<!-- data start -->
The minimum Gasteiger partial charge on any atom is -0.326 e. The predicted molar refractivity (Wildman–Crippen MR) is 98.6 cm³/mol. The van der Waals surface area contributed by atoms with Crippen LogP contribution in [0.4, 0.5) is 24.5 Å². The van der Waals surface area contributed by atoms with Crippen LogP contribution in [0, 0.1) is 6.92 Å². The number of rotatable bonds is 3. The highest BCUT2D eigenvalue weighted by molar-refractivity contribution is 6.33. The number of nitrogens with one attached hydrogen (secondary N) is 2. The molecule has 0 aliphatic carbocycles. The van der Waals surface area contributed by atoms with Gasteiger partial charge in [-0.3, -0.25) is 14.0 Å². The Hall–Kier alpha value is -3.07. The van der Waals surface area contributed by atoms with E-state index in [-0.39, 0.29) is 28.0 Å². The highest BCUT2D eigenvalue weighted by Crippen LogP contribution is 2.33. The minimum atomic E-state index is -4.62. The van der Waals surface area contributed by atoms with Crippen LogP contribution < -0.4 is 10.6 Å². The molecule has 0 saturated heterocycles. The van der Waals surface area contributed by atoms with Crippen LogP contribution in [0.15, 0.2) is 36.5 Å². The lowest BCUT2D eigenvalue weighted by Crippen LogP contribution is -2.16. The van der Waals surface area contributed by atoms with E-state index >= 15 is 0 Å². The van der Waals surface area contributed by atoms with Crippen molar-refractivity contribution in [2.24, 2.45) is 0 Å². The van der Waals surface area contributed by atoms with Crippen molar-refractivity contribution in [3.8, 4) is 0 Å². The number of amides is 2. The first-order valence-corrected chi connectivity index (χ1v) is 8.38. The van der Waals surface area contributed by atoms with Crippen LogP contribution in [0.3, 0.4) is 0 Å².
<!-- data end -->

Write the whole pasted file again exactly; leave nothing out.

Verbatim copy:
The minimum Gasteiger partial charge on any atom is -0.326 e. The predicted molar refractivity (Wildman–Crippen MR) is 98.6 cm³/mol. The van der Waals surface area contributed by atoms with Crippen LogP contribution in [0.4, 0.5) is 24.5 Å². The van der Waals surface area contributed by atoms with Crippen LogP contribution in [0, 0.1) is 6.92 Å². The number of rotatable bonds is 3. The highest BCUT2D eigenvalue weighted by molar-refractivity contribution is 6.33. The number of nitrogens with one attached hydrogen (secondary N) is 2. The molecule has 0 aliphatic carbocycles. The van der Waals surface area contributed by atoms with Gasteiger partial charge in [-0.3, -0.25) is 14.0 Å². The Hall–Kier alpha value is -3.07. The van der Waals surface area contributed by atoms with E-state index in [-0.39, 0.29) is 28.0 Å². The highest BCUT2D eigenvalue weighted by Crippen LogP contribution is 2.33. The minimum atomic E-state index is -4.62. The van der Waals surface area contributed by atoms with Crippen LogP contribution < -0.4 is 10.6 Å². The molecule has 0 saturated heterocycles. The van der Waals surface area contributed by atoms with Crippen LogP contribution in [0.15, 0.2) is 36.5 Å². The lowest BCUT2D eigenvalue weighted by Crippen LogP contribution is -2.16. The van der Waals surface area contributed by atoms with E-state index >= 15 is 0 Å². The van der Waals surface area contributed by atoms with Crippen molar-refractivity contribution in [2.24, 2.45) is 0 Å². The van der Waals surface area contributed by atoms with Crippen molar-refractivity contribution in [3.8, 4) is 0 Å². The number of amides is 2. The first-order valence-corrected chi connectivity index (χ1v) is 8.38. The van der Waals surface area contributed by atoms with Crippen LogP contribution in [0.3, 0.4) is 0 Å².